by J J Cohen
Anyone interested in premodern ecocritical approaches to literature and culture will want to read this thoughtful and varied book.
Ecocritical Shakespeare, ed. Lynne Bruckner and Dan Brayton (Ashgate 2011) suggests that early modern scholars are far ahead of medievalists when it comes to serious engagement with ecocriticism. The Middle Ages possesses one avowedly green book, Gillian Rudd's under-appreciated Greenery; the occasional green essay (e.g., Sarah Stanbury's "EcoChaucer"); a great deal of work in animal studies that sometimes reveals an ecological bent; and one major eco-theoretical intervention, Alf Siewers' much lauded Strange Beauty. (Much more is on the horizon, but what am I missing? Please comment on this post with bibliography: surely there is more).
Greg Garrard's "Foreword" makes that divide amply visible, with cavalier dismissals of postmodernism that set nature up as the the grounded, the commonsensical, the simple, and the necessary. What of an ecotheory, though, that examines the ethereal, the counter-intuitive, the difficult, and the exorbitant? This divide is evident in many of the essays, and yet often quietly breached in surprising places. The essay that gave me most pause as I began to read it -- Gabriel Egan's, linking Gaia and Tillyard -- is also full of great asides on spontaneous generation, unanticipated emergence, the inhuman, and the small pieces that may or may not be portions of a larger system. These asides potentially work against the closing movement describing the Earth as a system/organism with emergent self-regulation (69), rather like the Great Chain of Being as envisioned by the Elizabethans. How different that ending would be had Egan thought a little about the flat ontology described by speculative realism, or the autocatalytic chains described by Manuel De Landa.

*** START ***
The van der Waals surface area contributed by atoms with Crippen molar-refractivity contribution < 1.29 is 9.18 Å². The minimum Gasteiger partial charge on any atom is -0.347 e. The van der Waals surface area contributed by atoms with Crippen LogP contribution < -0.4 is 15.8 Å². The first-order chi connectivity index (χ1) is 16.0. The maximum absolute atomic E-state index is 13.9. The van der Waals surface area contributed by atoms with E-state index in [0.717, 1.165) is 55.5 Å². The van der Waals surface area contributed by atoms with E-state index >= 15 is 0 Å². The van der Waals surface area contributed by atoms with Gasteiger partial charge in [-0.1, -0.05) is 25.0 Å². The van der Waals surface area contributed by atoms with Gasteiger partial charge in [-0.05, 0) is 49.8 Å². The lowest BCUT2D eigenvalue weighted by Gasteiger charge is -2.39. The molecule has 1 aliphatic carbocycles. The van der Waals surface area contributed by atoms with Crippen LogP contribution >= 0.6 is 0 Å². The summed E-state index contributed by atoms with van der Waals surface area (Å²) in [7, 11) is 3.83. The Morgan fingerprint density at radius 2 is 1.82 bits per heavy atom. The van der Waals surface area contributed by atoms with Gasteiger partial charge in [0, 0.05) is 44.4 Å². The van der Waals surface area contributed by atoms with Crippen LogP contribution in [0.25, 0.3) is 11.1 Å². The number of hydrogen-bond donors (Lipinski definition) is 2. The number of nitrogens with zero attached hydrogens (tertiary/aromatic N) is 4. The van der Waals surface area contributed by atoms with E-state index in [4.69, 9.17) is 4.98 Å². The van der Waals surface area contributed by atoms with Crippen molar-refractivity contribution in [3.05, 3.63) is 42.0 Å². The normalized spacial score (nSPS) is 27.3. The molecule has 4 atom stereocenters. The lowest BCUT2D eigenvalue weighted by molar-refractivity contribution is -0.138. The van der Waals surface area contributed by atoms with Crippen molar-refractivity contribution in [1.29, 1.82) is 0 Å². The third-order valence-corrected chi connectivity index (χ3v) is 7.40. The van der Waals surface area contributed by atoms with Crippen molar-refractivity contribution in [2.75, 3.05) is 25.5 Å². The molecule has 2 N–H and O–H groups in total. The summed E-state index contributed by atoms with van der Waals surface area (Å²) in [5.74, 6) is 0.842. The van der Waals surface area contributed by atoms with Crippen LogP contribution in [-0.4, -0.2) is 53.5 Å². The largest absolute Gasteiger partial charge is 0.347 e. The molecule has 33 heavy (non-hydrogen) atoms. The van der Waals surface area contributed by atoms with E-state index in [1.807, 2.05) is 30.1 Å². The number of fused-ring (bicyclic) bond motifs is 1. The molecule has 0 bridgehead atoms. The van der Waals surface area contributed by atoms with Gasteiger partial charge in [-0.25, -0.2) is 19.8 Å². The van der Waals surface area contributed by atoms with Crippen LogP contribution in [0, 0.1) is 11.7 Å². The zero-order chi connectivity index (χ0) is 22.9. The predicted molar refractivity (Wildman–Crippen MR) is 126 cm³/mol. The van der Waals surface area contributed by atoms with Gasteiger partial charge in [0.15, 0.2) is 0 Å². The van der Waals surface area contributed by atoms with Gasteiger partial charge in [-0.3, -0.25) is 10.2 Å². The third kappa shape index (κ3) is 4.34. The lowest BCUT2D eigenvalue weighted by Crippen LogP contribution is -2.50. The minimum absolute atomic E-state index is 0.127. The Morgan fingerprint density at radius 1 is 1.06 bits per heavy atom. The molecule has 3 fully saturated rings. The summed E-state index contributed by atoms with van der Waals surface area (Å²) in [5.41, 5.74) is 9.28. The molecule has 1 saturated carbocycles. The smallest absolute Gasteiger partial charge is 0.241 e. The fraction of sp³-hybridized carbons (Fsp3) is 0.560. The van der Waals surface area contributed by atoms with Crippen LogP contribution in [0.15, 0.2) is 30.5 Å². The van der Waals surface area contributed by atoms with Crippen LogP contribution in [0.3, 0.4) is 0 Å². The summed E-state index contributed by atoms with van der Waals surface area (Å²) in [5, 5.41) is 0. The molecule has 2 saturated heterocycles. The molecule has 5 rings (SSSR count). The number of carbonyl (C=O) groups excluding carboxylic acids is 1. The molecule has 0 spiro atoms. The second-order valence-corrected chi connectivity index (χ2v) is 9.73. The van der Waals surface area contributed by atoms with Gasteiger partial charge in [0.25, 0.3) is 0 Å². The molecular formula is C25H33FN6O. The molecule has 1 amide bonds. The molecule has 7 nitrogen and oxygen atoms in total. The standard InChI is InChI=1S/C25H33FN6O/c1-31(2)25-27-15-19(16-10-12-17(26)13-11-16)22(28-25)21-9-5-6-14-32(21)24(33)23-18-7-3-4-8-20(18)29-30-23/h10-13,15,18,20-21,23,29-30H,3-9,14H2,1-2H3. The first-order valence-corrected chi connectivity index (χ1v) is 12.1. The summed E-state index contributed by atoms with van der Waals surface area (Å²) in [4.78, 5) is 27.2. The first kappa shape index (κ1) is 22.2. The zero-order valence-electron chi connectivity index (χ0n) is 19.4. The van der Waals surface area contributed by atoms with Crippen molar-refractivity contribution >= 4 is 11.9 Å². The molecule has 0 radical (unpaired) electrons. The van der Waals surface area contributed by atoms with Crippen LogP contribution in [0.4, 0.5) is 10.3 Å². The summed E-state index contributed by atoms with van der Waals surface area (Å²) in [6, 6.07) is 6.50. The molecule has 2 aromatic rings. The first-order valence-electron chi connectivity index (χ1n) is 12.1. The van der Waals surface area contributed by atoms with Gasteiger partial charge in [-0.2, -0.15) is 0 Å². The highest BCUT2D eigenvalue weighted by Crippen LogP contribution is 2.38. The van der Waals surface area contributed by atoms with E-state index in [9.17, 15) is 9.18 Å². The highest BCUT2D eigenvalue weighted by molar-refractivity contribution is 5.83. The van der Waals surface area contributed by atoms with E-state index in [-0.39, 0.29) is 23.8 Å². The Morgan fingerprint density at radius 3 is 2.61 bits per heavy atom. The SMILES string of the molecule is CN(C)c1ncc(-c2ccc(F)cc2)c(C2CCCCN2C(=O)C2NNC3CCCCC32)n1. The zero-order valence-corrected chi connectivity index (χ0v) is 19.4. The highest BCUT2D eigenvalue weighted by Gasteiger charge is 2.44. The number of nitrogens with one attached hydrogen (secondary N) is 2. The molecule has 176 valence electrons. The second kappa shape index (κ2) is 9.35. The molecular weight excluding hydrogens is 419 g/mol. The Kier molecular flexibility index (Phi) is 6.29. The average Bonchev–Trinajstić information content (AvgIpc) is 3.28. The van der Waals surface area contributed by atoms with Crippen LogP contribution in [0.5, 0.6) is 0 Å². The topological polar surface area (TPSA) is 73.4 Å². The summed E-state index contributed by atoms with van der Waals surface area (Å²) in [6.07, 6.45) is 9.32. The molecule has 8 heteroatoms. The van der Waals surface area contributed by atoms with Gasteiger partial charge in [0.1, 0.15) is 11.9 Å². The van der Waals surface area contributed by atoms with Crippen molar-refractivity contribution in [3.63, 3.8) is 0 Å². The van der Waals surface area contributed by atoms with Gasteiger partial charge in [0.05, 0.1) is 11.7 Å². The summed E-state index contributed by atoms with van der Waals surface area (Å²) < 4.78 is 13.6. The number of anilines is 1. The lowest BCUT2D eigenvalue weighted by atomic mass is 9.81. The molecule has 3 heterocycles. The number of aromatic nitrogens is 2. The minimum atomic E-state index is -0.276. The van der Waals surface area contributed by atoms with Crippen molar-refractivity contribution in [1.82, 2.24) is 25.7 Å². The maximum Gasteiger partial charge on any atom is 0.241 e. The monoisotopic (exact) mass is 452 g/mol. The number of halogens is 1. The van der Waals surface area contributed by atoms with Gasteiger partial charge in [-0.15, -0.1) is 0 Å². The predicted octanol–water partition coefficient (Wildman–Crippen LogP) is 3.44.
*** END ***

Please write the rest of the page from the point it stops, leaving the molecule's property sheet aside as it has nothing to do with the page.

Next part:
Karen Raber gets closer to such inhuman possibility when she invokes Michel Serres on the parasite and white noise to understand the mixed and verminous ecologies of Denmark and Verona. Robert N. Watson offers an "orgy of life" ecology of Midsummer Night's Dream that follows interpenetrations and the release of the self from the prison of its own autonomy. Edward J. Geisweidt provides an excellent analysis of the life of excrement ("a natural, material conglomeration of life, death, and loss") without anchoring it back into a green reading (waste is read as its own ecosystem rather than a fertilizer for a bucolic one). J. A. Shea and Paul Yachin find the shrew (the literal animal) in Petruchio, making him an animal-human hybrid of sorts; Vin Nardizzi, in a more-than-green vegetal reading, finds the wood inside Falstaff. Jennifer Munroe and Rebecca Laroche likewise excavate the life and potential agency of plants, but not in ways that seem quite so posthuman.